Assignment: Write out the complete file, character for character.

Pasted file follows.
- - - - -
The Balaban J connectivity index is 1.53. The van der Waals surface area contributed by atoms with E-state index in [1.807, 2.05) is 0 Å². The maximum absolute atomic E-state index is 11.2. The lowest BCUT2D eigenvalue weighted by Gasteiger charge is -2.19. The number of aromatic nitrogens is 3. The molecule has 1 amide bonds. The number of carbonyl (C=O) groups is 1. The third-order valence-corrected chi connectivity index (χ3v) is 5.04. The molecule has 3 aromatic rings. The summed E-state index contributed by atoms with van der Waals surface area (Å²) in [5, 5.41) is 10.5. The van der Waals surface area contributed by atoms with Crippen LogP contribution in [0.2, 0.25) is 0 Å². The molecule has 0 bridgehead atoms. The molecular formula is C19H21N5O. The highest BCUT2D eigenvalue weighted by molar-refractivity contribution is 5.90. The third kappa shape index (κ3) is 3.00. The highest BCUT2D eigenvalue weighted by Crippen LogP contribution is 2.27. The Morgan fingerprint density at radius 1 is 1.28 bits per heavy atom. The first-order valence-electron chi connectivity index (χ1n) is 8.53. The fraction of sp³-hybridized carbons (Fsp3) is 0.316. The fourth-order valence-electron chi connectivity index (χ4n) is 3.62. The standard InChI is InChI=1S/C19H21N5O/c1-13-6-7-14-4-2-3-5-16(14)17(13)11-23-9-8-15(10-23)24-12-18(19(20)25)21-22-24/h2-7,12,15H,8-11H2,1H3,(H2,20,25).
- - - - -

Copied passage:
The Balaban J connectivity index is 1.53. The van der Waals surface area contributed by atoms with E-state index in [1.807, 2.05) is 0 Å². The maximum absolute atomic E-state index is 11.2. The lowest BCUT2D eigenvalue weighted by Gasteiger charge is -2.19. The number of aromatic nitrogens is 3. The molecule has 1 amide bonds. The number of carbonyl (C=O) groups is 1. The third-order valence-corrected chi connectivity index (χ3v) is 5.04. The molecule has 3 aromatic rings. The summed E-state index contributed by atoms with van der Waals surface area (Å²) in [5, 5.41) is 10.5. The van der Waals surface area contributed by atoms with Crippen LogP contribution in [0.2, 0.25) is 0 Å². The molecule has 0 bridgehead atoms. The molecular formula is C19H21N5O. The highest BCUT2D eigenvalue weighted by molar-refractivity contribution is 5.90. The third kappa shape index (κ3) is 3.00. The highest BCUT2D eigenvalue weighted by Crippen LogP contribution is 2.27. The Morgan fingerprint density at radius 1 is 1.28 bits per heavy atom. The first-order valence-electron chi connectivity index (χ1n) is 8.53. The fraction of sp³-hybridized carbons (Fsp3) is 0.316. The fourth-order valence-electron chi connectivity index (χ4n) is 3.62. The standard InChI is InChI=1S/C19H21N5O/c1-13-6-7-14-4-2-3-5-16(14)17(13)11-23-9-8-15(10-23)24-12-18(19(20)25)21-22-24/h2-7,12,15H,8-11H2,1H3,(H2,20,25).